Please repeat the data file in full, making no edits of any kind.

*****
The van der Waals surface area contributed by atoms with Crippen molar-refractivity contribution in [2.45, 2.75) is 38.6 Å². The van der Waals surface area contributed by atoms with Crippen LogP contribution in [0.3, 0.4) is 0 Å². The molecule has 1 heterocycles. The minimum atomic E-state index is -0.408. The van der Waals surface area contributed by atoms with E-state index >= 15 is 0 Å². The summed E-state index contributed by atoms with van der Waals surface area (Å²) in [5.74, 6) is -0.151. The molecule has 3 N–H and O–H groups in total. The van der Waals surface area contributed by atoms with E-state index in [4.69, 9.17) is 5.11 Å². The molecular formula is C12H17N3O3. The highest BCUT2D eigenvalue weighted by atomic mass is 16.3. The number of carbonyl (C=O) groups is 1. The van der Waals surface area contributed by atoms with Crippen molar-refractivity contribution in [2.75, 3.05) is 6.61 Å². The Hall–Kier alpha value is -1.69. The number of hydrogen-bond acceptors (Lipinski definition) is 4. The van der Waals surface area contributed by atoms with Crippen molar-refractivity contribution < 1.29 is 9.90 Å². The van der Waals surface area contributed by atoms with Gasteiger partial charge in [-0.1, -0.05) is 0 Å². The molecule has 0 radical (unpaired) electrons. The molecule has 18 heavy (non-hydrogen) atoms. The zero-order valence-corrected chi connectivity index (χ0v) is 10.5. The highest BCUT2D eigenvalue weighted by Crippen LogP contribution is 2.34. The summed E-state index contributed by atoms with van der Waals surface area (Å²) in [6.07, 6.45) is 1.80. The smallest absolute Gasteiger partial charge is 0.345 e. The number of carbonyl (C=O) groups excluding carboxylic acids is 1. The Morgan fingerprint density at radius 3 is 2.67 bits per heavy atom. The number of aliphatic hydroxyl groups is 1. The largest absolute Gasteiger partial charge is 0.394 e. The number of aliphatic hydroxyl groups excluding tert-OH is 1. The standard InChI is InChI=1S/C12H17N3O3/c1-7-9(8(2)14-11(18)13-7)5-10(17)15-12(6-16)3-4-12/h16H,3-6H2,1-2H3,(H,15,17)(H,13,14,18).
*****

The van der Waals surface area contributed by atoms with Crippen molar-refractivity contribution in [2.45, 2.75) is 38.6 Å². The van der Waals surface area contributed by atoms with Crippen LogP contribution in [0.3, 0.4) is 0 Å². The molecule has 1 heterocycles. The minimum atomic E-state index is -0.408. The van der Waals surface area contributed by atoms with E-state index >= 15 is 0 Å². The summed E-state index contributed by atoms with van der Waals surface area (Å²) in [5.74, 6) is -0.151. The molecule has 3 N–H and O–H groups in total. The van der Waals surface area contributed by atoms with E-state index in [4.69, 9.17) is 5.11 Å². The molecular formula is C12H17N3O3. The highest BCUT2D eigenvalue weighted by atomic mass is 16.3. The number of carbonyl (C=O) groups is 1. The van der Waals surface area contributed by atoms with Crippen molar-refractivity contribution in [2.75, 3.05) is 6.61 Å². The Hall–Kier alpha value is -1.69. The number of hydrogen-bond acceptors (Lipinski definition) is 4. The van der Waals surface area contributed by atoms with Crippen molar-refractivity contribution < 1.29 is 9.90 Å². The van der Waals surface area contributed by atoms with Gasteiger partial charge in [-0.1, -0.05) is 0 Å². The molecule has 0 radical (unpaired) electrons. The molecule has 18 heavy (non-hydrogen) atoms. The zero-order valence-corrected chi connectivity index (χ0v) is 10.5. The highest BCUT2D eigenvalue weighted by Crippen LogP contribution is 2.34. The summed E-state index contributed by atoms with van der Waals surface area (Å²) in [6.07, 6.45) is 1.80. The smallest absolute Gasteiger partial charge is 0.345 e. The number of carbonyl (C=O) groups excluding carboxylic acids is 1. The Morgan fingerprint density at radius 3 is 2.67 bits per heavy atom. The number of aliphatic hydroxyl groups is 1. The largest absolute Gasteiger partial charge is 0.394 e. The number of aliphatic hydroxyl groups excluding tert-OH is 1. The standard InChI is InChI=1S/C12H17N3O3/c1-7-9(8(2)14-11(18)13-7)5-10(17)15-12(6-16)3-4-12/h16H,3-6H2,1-2H3,(H,15,17)(H,13,14,18).